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Investment Annuity Not Exempt, and Cash Value of Life Insurance Not Fully Exempt, from Bankruptcy Estate

Investment Annuity Not Exempt, and Cash Value of Life Insurance Not Fully Exempt, from Bankruptcy Estate

In re McFarland, 790 F.3d 1182 (11th Cir. 2015)

ERISA and Life Insurance News
(September 14, 2015)

McFarland filed bankruptcy and sought to exempt from the bankruptcy estate an annuity and the cash value of a life insurance policy.  The Trustee objected.

The annuity was purchased in 2006 when McFarland was 64 years of age.  It was funded by the transfer of $150,000 from a mutual fund.  McFarland's wife was designated as sole beneficiary. The commencement date for payments under the annuity was January 15, 2032. 

The whole life insurance policy was taken out by McFarland in 1984 and had a cash value of approximately $15,000.

Under Georgia law, a bankruptcy debtor may exempt "[a] payment under a pension, annuity, or similar plan or contract on account of illness, disability, death, age or length of service, to the extent reasonably necessary for the support of the debtor and any dependent of the debtor."  O.C.G.A. § 44-13-100(a)(2)(E).  Further, a bankruptcy debtor may exempt his or her "aggregate interest, not to exceed $2000.00 in value, ... in any accrued dividend or interest under, or loan or cash value of, any unmatured life insurance contract ..." Id.,  § 44-13-100(2)(9).

The bankruptcy court concluded that the annuity did not qualify for exemption "because it was structured more like a future investment than a substitute for wages."  This was evidenced by the fact that McFarland had not withdrawn money from the annuity and acknowledged that he had no intention to do so until 2032, when he would be 90 years of age.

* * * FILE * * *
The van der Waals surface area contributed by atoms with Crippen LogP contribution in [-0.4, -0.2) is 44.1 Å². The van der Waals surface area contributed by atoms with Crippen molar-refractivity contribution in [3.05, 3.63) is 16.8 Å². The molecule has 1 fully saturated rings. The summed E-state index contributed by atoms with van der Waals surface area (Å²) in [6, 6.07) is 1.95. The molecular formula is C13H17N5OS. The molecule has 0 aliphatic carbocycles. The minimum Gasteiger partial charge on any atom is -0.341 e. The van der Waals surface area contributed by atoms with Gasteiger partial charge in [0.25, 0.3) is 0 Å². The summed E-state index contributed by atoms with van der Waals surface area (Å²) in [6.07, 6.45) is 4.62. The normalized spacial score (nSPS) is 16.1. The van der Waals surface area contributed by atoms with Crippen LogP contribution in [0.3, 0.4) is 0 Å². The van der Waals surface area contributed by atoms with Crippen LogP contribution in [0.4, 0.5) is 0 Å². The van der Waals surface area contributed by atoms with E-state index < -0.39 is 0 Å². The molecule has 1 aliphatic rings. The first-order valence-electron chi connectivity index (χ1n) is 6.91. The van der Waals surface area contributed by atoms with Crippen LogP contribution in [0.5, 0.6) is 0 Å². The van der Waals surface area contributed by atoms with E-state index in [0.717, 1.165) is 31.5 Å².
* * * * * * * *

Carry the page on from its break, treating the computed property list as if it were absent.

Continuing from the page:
The Georgia Supreme Court, in construing the pertinent exemption, had ruled that "in deciding whether a particular annuity is of the type intended to come within the ... exemption, the pertinent question is whether it provides income as a substitute for wages." Quoting Silliman v. Cassell, 292 Ga. 464, 738 S.E.2d 606, 610 (2013).

The Eleventh Circuit found the bankruptcy court's reasoning "sound" and the findings "not clearly erroneous."  McFarland has "never withdrawn any money from his Annuity and had no real plans to do so," the court wrote.  By contrast, in Silliman, where the annuity was found to qualify for exemption, the debtor had "purchased the annuity to replace her income ... at the time of the purchase," and already was receiving payments when she filed bankruptcy.  Id. at 611.

As to the life insurance policy, McFarland relied on an additional non-bankruptcy provision of Georgia law which provided that "[t]he cash surrender values of life insurance policies ... shall not in any case be liable to attachment, garnishment, or legal process in favor of any creditor of the person whose life is so insured ..."  O.C.G.A. § 33-25-11(c).  Based on that statute, McFarland argued that his exemption should not be limited to $2,000. 

The bankruptcy court concluded that the exemption was limited to $2,000, and the Eleventh Circuit affirmed.  Under Georgia law, "a specific statute will prevail over a general statute, absent any indication of a contrary legislative intent."  As a result, the specific bankruptcy statute controlled, limiting the exemption to $2,000.  There was no evidence that the passage of the general insurance statute, O.C.G.A.  § 33-25-11(c), was intended by the Georgia legislature to amend the bankruptcy provision.     

The Eleventh Circuit also rejected constitutional challenges to the $2,000 limit.  "Although Georgia treats bankruptcy debtors differently than other debtors, this distinction does not violate Georgia's Equal Protection Clause because it is rational and relates directly to the purpose of bankruptcy legislation," the court wrote.  "[B]ecause bankruptcy allows debtors to wipe their financial slate entirely clean, it is plausible that Georgia requires bankruptcy debtors to sacrifice more of their penumbral property (e.g., a life insurance policy) in order to obtain greater relief on property more central to a ‘fresh start' (e.g., a homestead exemption)," the court concluded.

Finally, the Eleventh Circuit held that the Georgia statute did not violate the Bankruptcy Clause of the United States Constitution and that "states are authorized by statute and permitted by the Constitution to distinguish between bankruptcy and non-bankruptcy debtors in crafting bankruptcy exemptions." 

H. Sanders Carter
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Andrea K. Cataland
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Kenton J. Coppage
T (404) 962-1065
F (404) 962-1256

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